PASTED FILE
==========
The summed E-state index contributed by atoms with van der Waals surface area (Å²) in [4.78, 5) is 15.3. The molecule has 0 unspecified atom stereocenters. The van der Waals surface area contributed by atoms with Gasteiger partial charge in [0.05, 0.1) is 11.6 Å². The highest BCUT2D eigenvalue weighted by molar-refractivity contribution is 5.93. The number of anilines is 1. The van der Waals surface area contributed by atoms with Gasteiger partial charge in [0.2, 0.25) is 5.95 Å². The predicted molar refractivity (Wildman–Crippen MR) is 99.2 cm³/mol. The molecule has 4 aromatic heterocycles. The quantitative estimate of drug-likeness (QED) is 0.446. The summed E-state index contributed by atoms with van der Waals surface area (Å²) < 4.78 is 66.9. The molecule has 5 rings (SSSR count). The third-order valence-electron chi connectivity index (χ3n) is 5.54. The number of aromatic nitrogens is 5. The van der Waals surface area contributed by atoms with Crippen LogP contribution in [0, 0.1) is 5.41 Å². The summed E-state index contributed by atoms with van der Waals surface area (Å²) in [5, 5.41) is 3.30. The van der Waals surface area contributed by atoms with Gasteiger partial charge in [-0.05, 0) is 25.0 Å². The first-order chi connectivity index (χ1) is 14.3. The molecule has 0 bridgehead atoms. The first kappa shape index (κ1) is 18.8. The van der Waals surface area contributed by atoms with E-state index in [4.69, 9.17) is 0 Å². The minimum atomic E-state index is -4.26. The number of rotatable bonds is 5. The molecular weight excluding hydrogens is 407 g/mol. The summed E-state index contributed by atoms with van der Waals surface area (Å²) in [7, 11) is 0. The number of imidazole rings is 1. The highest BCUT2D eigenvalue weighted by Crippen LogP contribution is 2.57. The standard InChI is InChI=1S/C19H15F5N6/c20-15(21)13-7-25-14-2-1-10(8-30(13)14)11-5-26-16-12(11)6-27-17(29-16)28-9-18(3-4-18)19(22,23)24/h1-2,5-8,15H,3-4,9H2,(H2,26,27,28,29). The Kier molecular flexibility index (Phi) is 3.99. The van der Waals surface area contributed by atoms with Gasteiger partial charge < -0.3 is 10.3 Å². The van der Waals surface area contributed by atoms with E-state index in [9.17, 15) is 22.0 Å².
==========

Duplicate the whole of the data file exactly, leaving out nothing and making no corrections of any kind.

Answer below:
The summed E-state index contributed by atoms with van der Waals surface area (Å²) in [4.78, 5) is 15.3. The molecule has 0 unspecified atom stereocenters. The van der Waals surface area contributed by atoms with Gasteiger partial charge in [0.05, 0.1) is 11.6 Å². The highest BCUT2D eigenvalue weighted by molar-refractivity contribution is 5.93. The number of anilines is 1. The van der Waals surface area contributed by atoms with Gasteiger partial charge in [0.2, 0.25) is 5.95 Å². The predicted molar refractivity (Wildman–Crippen MR) is 99.2 cm³/mol. The molecule has 4 aromatic heterocycles. The quantitative estimate of drug-likeness (QED) is 0.446. The summed E-state index contributed by atoms with van der Waals surface area (Å²) < 4.78 is 66.9. The molecule has 5 rings (SSSR count). The third-order valence-electron chi connectivity index (χ3n) is 5.54. The number of aromatic nitrogens is 5. The van der Waals surface area contributed by atoms with Crippen LogP contribution in [0, 0.1) is 5.41 Å². The summed E-state index contributed by atoms with van der Waals surface area (Å²) in [5, 5.41) is 3.30. The van der Waals surface area contributed by atoms with Gasteiger partial charge in [-0.05, 0) is 25.0 Å². The first-order chi connectivity index (χ1) is 14.3. The molecule has 0 bridgehead atoms. The first kappa shape index (κ1) is 18.8. The van der Waals surface area contributed by atoms with E-state index in [4.69, 9.17) is 0 Å². The minimum atomic E-state index is -4.26. The number of rotatable bonds is 5. The molecular weight excluding hydrogens is 407 g/mol. The summed E-state index contributed by atoms with van der Waals surface area (Å²) in [7, 11) is 0. The number of imidazole rings is 1. The highest BCUT2D eigenvalue weighted by Crippen LogP contribution is 2.57. The standard InChI is InChI=1S/C19H15F5N6/c20-15(21)13-7-25-14-2-1-10(8-30(13)14)11-5-26-16-12(11)6-27-17(29-16)28-9-18(3-4-18)19(22,23)24/h1-2,5-8,15H,3-4,9H2,(H2,26,27,28,29). The Kier molecular flexibility index (Phi) is 3.99. The van der Waals surface area contributed by atoms with Gasteiger partial charge < -0.3 is 10.3 Å². The van der Waals surface area contributed by atoms with E-state index in [9.17, 15) is 22.0 Å².